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The CatB Ransomware: A new threat using DLL search order hijacking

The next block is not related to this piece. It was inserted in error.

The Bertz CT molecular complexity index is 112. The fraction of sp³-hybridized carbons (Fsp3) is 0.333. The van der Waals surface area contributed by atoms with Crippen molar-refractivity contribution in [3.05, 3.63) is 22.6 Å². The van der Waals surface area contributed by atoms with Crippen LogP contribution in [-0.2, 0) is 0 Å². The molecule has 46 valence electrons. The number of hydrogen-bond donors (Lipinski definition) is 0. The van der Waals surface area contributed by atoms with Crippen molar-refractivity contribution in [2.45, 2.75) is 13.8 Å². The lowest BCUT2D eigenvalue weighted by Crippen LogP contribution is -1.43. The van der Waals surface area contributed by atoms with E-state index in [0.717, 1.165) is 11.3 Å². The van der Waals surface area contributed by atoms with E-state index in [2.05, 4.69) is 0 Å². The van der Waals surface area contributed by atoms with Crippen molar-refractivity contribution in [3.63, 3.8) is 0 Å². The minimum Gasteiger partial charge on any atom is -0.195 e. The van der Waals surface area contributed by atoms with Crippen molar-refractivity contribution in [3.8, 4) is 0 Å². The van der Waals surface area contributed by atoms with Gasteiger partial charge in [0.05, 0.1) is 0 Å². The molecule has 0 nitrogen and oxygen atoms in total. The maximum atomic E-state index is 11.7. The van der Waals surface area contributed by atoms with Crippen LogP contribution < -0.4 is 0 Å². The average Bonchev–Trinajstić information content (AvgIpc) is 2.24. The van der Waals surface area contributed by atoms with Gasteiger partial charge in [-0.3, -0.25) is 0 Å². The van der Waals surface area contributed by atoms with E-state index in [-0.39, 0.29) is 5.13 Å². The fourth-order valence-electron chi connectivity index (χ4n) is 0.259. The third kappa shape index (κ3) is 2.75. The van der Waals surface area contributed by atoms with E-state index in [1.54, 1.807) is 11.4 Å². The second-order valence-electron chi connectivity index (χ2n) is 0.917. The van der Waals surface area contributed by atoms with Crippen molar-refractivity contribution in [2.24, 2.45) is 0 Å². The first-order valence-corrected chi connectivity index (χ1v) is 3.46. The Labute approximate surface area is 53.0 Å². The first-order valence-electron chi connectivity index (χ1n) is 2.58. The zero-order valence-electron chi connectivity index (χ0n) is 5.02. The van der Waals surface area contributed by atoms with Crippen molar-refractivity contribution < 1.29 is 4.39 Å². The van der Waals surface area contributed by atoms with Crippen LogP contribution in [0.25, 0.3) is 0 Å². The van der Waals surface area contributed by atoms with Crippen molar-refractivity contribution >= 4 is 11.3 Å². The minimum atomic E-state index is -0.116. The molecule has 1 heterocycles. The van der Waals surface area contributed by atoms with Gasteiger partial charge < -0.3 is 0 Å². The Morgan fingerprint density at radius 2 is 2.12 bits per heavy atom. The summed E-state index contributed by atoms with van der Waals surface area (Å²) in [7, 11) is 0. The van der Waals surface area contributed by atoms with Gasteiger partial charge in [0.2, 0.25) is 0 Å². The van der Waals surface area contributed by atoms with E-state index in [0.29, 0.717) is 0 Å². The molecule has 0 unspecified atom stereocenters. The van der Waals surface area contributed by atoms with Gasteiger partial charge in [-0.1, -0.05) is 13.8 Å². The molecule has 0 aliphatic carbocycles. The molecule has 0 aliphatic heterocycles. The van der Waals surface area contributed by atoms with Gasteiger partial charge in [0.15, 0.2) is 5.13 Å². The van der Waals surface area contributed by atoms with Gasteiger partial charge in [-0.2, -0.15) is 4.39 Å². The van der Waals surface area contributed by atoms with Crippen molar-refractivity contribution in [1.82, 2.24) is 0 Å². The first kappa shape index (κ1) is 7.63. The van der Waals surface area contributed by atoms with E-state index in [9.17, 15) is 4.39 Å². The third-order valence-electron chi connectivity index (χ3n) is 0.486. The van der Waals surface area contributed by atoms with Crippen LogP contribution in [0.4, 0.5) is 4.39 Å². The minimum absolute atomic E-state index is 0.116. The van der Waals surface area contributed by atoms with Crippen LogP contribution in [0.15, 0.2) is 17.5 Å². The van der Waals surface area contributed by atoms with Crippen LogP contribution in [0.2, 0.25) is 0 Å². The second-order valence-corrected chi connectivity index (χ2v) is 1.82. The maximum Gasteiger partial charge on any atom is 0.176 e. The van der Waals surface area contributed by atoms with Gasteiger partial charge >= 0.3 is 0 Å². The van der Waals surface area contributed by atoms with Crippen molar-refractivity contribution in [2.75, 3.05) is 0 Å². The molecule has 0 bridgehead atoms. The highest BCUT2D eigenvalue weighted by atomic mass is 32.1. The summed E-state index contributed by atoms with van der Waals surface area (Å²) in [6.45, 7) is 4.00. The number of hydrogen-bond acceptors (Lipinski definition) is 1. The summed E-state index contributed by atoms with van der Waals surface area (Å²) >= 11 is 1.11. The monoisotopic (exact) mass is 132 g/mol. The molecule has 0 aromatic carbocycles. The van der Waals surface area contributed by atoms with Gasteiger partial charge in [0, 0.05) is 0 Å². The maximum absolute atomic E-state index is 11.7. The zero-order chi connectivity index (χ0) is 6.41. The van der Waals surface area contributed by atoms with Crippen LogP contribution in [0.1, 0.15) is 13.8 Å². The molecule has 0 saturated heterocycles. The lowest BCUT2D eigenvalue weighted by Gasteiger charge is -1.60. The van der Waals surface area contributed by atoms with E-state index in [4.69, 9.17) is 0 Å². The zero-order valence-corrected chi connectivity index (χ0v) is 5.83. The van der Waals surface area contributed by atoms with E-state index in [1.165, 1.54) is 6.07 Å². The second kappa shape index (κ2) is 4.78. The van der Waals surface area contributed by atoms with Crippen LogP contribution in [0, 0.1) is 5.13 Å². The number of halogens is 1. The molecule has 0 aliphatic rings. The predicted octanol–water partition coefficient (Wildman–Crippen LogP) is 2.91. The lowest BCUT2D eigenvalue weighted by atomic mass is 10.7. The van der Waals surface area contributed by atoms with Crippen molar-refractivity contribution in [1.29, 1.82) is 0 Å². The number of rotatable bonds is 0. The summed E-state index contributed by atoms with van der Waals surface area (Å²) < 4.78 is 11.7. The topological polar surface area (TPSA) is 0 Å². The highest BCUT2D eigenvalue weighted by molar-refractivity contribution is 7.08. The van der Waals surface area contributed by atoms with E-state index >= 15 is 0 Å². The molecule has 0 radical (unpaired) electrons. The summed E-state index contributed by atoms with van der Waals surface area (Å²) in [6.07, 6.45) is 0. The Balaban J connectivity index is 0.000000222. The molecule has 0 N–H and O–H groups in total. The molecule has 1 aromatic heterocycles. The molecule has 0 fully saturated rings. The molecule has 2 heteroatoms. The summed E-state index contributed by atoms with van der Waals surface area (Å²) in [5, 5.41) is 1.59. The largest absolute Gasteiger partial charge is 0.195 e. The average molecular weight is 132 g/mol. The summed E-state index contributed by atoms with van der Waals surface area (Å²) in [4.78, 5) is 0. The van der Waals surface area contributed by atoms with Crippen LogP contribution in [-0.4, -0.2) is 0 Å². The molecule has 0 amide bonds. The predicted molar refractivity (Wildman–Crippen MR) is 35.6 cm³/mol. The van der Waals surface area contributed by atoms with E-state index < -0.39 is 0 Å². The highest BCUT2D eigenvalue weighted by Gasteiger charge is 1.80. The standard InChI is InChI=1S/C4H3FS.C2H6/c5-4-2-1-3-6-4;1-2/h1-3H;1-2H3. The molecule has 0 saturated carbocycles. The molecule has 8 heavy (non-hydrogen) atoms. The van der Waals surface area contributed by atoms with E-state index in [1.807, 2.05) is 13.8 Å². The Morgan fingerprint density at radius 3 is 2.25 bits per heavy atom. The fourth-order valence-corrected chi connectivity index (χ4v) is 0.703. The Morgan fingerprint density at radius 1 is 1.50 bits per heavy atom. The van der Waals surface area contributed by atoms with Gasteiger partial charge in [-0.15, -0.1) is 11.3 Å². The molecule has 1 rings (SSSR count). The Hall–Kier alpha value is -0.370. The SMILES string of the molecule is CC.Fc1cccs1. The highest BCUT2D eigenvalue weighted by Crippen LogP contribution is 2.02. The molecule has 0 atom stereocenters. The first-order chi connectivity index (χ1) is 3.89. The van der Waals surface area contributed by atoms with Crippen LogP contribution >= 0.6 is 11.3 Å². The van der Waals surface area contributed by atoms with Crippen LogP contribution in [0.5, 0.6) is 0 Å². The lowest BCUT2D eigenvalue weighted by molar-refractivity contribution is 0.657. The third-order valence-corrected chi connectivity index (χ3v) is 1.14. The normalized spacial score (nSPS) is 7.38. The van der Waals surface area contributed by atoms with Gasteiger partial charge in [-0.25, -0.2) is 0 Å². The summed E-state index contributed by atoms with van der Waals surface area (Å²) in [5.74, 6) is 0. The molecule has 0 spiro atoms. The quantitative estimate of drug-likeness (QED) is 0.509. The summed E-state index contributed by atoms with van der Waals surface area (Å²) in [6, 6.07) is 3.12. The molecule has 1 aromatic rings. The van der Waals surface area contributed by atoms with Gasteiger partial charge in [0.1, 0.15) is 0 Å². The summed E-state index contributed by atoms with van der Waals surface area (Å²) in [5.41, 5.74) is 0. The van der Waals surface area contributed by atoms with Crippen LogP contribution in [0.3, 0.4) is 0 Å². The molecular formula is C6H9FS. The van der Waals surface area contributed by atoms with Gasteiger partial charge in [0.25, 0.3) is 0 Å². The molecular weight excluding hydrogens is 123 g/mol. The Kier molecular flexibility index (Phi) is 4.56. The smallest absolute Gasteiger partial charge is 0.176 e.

The CatB ransomware operation has been using a technique called DLL search order hijacking to evade detection and launch the payload. CatB, also referred to as CatB99 and Baxtoy, emerged late last year and is said to be an "evolution or direct rebrand" of another ransomware strain known as Pandora based on code-level similarities. It's worth noting that the use of Pandora has been attributed to Bronze Starlight (aka DEV-0401 or Emperor Dragonfly), a China-based threat actor that's known to employ short-lived ransomware families as a ruse to likely conceal its true objectives. One of the key defining characteristics of CatB is its reliance on DLL hijacking via a legitimate service called Microsoft Distributed Transaction Coordinator (MSDTC) to extract and launch the ransomware payload. "Upon execution, CatB payloads rely on DLL search order hijacking to drop and load the malicious payload," SentinelOne researcher Jim Walter said in a report published last week. "The dropper (versions.dll) drops the payload (oci.dll) into the System32 directory." The dropper is also responsible for carrying out anti-analysis checks to determine if the malware is being executed within a virtual environment, and ultimately abusing the MSDTC service to inject the rogue oci.dll containing the ransomware into the msdtc.exe executable upon system restart.

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